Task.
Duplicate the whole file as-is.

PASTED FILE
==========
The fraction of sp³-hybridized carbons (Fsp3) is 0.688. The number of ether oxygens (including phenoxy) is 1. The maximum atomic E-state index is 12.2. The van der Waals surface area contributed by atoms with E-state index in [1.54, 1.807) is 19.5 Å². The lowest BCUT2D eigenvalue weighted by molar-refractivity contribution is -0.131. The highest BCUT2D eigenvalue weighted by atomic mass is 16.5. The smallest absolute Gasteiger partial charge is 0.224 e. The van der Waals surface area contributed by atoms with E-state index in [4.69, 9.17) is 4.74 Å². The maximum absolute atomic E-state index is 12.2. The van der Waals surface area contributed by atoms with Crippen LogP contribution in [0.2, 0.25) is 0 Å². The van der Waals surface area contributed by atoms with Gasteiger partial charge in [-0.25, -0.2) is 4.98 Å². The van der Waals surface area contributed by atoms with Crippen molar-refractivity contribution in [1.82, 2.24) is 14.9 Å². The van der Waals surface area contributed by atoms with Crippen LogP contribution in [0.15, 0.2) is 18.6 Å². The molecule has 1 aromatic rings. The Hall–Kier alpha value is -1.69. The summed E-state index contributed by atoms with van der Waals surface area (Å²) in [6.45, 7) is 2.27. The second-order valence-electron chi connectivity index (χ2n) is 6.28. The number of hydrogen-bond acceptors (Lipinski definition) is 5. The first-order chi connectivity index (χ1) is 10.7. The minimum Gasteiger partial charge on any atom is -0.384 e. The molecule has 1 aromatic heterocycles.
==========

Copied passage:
The fraction of sp³-hybridized carbons (Fsp3) is 0.688. The number of ether oxygens (including phenoxy) is 1. The maximum atomic E-state index is 12.2. The van der Waals surface area contributed by atoms with E-state index in [1.54, 1.807) is 19.5 Å². The lowest BCUT2D eigenvalue weighted by molar-refractivity contribution is -0.131. The highest BCUT2D eigenvalue weighted by atomic mass is 16.5. The smallest absolute Gasteiger partial charge is 0.224 e. The van der Waals surface area contributed by atoms with E-state index in [4.69, 9.17) is 4.74 Å². The maximum absolute atomic E-state index is 12.2. The van der Waals surface area contributed by atoms with Crippen LogP contribution in [0.2, 0.25) is 0 Å². The van der Waals surface area contributed by atoms with Gasteiger partial charge in [-0.25, -0.2) is 4.98 Å². The van der Waals surface area contributed by atoms with Crippen molar-refractivity contribution in [1.82, 2.24) is 14.9 Å². The van der Waals surface area contributed by atoms with Crippen LogP contribution in [0.15, 0.2) is 18.6 Å². The molecule has 1 aromatic rings. The Hall–Kier alpha value is -1.69. The summed E-state index contributed by atoms with van der Waals surface area (Å²) in [6.45, 7) is 2.27. The second-order valence-electron chi connectivity index (χ2n) is 6.28. The number of hydrogen-bond acceptors (Lipinski definition) is 5. The first-order chi connectivity index (χ1) is 10.7. The minimum Gasteiger partial charge on any atom is -0.384 e. The molecule has 1 aromatic heterocycles.